So Vega uses Byzantine mosaic techniques to tell stories of the African Diaspora.
Indigenous traditions are important to Puerto Ricans. We are descended from the Taíno and Carib, and though the tribes were absorbed long ago, tribal traditions live on in the lives of the people ~ even today.
Indigenous art is not representative like European art. It embodies spiritual energy, so images of a God, are not just images, they are literally part of God. For us, God isn’t only in heaven, God is in all creation, above, below, everywhere.
Indigenous Taíno petroglyphs in Puerto Rico are stunningly, beautiful. In fact, the famous image of Puerto Rico’s coqui singing frog comes from a Taíno petroglyph on La Piedra Escrita in Jajuya, Puerto Rico. Perhaps we should look at Vega’s art with the same eye.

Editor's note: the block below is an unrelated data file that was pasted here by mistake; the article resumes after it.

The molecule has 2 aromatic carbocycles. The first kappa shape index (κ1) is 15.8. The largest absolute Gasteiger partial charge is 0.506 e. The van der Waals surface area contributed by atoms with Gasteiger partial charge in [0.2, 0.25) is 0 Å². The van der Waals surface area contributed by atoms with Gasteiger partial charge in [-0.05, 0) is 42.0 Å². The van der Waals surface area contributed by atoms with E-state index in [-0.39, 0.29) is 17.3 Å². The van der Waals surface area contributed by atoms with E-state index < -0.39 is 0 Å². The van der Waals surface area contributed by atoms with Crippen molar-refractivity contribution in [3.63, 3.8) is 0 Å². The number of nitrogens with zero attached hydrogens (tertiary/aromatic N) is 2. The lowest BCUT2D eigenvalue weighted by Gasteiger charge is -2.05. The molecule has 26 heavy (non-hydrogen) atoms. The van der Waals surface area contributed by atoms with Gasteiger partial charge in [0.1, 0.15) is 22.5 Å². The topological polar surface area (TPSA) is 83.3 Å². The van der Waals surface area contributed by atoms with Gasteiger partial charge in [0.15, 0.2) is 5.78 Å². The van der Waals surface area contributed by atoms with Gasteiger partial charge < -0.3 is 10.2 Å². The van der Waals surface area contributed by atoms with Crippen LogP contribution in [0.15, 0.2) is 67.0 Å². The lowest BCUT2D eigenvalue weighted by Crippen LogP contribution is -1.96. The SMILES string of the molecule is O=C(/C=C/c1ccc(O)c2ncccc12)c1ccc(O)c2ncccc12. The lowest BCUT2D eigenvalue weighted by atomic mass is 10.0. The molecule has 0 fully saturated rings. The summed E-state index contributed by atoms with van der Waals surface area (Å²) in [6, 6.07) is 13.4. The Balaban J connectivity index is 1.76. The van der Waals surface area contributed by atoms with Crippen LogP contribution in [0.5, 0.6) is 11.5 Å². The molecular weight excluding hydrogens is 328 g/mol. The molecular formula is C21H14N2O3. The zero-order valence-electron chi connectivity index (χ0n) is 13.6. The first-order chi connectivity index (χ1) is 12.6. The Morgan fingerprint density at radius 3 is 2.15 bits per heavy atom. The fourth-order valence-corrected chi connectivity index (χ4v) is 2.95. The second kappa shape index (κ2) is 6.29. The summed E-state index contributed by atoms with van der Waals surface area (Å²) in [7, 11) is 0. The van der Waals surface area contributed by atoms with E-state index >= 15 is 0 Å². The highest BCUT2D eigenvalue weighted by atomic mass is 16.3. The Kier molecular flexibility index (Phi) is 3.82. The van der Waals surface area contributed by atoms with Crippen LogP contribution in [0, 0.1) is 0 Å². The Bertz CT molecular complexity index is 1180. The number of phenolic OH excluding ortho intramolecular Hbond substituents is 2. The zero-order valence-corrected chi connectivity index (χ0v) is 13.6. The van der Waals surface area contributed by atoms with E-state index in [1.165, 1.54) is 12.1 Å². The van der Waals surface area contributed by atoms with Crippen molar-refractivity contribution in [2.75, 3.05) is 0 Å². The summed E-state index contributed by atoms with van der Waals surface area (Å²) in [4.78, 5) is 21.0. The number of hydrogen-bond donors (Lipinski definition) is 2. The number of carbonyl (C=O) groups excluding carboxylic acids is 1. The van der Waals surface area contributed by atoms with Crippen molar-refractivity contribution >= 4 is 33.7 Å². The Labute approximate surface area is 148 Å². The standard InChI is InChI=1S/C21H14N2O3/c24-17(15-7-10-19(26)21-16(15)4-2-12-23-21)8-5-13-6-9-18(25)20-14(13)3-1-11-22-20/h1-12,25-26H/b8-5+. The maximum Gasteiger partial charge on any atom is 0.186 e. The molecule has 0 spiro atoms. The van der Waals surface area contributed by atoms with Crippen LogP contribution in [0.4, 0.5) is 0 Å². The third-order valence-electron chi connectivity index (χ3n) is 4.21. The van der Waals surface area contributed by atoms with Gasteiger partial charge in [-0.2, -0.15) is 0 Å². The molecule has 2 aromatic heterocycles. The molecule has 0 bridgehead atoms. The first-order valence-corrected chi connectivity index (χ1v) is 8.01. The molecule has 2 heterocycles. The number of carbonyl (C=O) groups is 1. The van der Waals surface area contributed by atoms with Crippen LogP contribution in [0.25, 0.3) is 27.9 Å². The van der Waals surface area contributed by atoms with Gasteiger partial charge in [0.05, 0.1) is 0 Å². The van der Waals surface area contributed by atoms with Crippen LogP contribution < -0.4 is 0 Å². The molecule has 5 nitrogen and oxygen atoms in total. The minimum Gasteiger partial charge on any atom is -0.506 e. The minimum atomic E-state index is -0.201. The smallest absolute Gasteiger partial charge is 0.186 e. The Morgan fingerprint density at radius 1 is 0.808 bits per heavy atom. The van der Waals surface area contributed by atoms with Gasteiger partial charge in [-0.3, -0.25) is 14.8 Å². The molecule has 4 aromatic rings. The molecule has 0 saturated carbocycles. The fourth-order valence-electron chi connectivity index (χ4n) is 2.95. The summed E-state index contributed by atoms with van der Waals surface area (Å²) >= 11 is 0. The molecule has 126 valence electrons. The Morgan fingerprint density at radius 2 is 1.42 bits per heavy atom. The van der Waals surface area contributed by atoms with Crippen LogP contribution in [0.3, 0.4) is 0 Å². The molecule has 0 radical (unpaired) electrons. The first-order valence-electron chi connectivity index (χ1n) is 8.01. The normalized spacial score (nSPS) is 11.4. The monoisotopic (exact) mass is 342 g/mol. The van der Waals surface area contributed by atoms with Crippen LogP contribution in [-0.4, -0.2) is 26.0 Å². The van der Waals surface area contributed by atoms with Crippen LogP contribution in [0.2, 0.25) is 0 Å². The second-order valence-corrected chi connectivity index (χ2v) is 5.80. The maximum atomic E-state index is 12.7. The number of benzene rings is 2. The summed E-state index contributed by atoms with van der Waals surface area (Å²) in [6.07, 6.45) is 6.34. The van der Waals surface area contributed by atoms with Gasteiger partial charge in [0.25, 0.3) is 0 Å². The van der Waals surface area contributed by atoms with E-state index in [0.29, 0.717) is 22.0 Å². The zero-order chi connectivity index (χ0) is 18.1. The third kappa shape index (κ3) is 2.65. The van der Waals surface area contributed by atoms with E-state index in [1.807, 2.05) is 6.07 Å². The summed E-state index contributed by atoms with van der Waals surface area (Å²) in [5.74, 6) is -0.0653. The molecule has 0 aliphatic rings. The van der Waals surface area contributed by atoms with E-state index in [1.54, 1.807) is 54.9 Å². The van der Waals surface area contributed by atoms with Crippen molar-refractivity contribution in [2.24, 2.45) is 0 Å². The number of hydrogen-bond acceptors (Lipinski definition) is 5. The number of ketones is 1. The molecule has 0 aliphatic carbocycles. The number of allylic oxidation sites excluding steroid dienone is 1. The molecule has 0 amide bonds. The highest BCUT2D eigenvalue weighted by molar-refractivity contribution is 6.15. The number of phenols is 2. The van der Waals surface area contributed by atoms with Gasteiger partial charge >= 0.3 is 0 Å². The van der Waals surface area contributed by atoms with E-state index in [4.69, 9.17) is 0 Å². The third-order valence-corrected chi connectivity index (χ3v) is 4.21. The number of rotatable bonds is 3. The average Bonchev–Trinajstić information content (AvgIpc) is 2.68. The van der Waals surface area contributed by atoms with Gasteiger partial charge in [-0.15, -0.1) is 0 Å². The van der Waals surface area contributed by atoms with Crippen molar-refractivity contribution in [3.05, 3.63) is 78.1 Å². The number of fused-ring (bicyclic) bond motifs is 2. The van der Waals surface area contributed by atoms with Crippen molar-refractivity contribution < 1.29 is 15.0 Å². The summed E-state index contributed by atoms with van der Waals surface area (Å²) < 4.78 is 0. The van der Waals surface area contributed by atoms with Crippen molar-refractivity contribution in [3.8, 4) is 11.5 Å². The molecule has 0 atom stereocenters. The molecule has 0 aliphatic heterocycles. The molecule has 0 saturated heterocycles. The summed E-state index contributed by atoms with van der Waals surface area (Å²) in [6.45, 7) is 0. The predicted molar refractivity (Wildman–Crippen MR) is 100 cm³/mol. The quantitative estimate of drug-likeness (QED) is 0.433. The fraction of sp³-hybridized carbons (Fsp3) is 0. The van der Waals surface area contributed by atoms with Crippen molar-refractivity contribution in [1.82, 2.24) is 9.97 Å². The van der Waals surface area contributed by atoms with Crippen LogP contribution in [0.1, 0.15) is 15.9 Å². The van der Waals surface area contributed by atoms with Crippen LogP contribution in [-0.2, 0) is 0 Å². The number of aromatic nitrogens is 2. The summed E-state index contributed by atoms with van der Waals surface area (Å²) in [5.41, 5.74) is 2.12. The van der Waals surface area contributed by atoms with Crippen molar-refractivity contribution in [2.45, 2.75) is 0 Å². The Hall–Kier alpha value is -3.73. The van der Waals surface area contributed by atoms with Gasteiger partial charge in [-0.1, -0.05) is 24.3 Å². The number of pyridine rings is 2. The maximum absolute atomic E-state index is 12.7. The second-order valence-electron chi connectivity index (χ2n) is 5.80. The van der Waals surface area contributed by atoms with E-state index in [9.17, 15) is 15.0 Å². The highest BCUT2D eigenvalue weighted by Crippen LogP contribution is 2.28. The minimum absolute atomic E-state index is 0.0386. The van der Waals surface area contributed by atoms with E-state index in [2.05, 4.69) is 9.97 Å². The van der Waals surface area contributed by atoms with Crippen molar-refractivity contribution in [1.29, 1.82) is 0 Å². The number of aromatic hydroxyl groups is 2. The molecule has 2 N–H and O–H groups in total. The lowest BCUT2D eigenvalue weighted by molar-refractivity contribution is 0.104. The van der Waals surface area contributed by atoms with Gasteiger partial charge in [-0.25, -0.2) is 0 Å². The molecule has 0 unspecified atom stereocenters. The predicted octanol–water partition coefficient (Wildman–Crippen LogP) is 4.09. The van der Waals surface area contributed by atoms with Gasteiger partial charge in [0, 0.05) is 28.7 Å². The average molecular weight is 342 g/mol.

Vega is a spiritual man in the Brazilian Yoruba tradition. In Puerto Rico, we tend towards Cuban Yoruba traditions, but it’s all related.
The Yoruba are a people of modern Nigeria, Benin, and Togo who have highly developed cultural and religious traditions. They are one of the three main African Diaspora cultural complexes that rooted in the Americas: Dahomey in Haiti and New Orleans, Yoruba in Cuba and Puerto Rico, and Kongo in Cuba, Brazil, and pretty much everywhere.
- Dahomey traditions became secular Haitian meríngue, and then Dominican merengue.
- Yoruba traditions became secular Latin jazz, and Cuban and Puerto Rican salsa.
- Kongo traditions became Brazilian Candomblé, secular samba, and bossa nova; and then Uruguayan candombé, Argentine milonga and tango.
But we are mixed together in the Americas, and Yoruba traditions have mostly absorbed the other traditions. Most Americans know the traditions through the Cuban Yoruba expressions. Nowadays, we tend to call the whole thing Yoruba.